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Five tips for managing international clients

The biblical origin of the confusion of languages: The Tower of Babel.

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Just like a brick and mortar business, freelancers find their initial clients through personal referrals and by advertising in their area. However, sometimes the best paying or most exciting client is located halfway around the world, rather than next door. Using the internet to find new projects, communicate with clients and employers, and complete work means freelancers cater to a global industry. If you’re thinking about taking on an international client, there are challenges you might not be aware of.

The online marketplace is vast, and provides freelancers with an open playing field on which to compete with both larger and smaller companies. Supported by an international coworking community, freelancers no longer have to limit their growth to what’s available in their local area. Every day independent professionals are presented with opportunities to work for clients outside their city, and possibly even the country.

If you’re interested in expanding your business to serve international clients, here are some tips to keep in mind:

Time Zones:

Being a freelancer means deciding how to manage your time. Before you take on an international client, be sure to make a plan for how you’ll manage the difference in time zones. If they’ll be waking up right as you’re ending work for the day, it could cause stress and conflict with your other obligations. Agree on call and deliverable times that work for everyone, or use a project management tool that provides 24 hour a day access so they can monitor progress.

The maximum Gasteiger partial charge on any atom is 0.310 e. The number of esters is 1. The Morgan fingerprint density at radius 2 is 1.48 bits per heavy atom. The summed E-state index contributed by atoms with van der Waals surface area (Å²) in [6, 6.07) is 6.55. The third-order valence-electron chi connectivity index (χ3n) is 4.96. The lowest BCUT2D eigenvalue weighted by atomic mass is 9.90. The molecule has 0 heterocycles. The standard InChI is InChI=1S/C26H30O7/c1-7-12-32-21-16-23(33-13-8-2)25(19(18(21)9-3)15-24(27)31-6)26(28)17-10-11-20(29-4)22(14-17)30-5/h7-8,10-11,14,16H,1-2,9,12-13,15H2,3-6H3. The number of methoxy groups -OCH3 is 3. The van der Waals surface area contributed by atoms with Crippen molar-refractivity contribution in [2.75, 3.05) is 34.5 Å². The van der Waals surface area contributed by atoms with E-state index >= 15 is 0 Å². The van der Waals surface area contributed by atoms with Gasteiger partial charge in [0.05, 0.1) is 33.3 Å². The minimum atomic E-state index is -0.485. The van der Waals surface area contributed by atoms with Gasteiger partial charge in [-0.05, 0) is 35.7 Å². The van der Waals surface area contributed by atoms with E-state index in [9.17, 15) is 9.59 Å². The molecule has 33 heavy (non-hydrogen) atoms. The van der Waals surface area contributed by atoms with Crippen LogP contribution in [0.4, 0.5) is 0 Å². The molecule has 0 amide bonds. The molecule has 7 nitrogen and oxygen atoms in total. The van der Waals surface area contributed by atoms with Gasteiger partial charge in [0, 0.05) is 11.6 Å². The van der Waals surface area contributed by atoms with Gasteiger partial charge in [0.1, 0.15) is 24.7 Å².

Currency and Payment:

Sometimes the exchange rate may work in your favor, and sometimes it may not. Include details about payment currency in your contract. Also clarify the method that will be used for payment, whether mailing a paper check or electronic. Be aware that sometimes wire transfers and Paypal can be expensive, and account for that cost in your project rate.


Chances are, your native language will not be the same as your client. Be prepared for garbled emails and repeating yourself…often. Even in dealings between British and UK clients, dialect and spelling can become an issue. Agree upon a translation tool or interpreter that can help before you begin the project. (A quick tool such as Google Translate can be helpful but it is far from being a fully adequate replacement.)


No matter where you live, taxes are a difficult and time consuming problem when working as a freelancer. Foreign clients are not necessarily required to provide proof of your annual earnings. Make sure to speak with your accountant about how best to report international income on your taxes.


It’s always a good idea to enter into a contract agreement before beginning work for a new client. An international client is no exception to this rule, but the rules about what constitutes a binding agreement often vary from country to country. Seek legal counsel to make sure your contract protects both you and the client, no matter what country they’re from.


Beth Buczynski has been blogging about coworking since 2010. Follow her on Twitter as @gonecoworking or learn more about her coworking adventures on Facebook.

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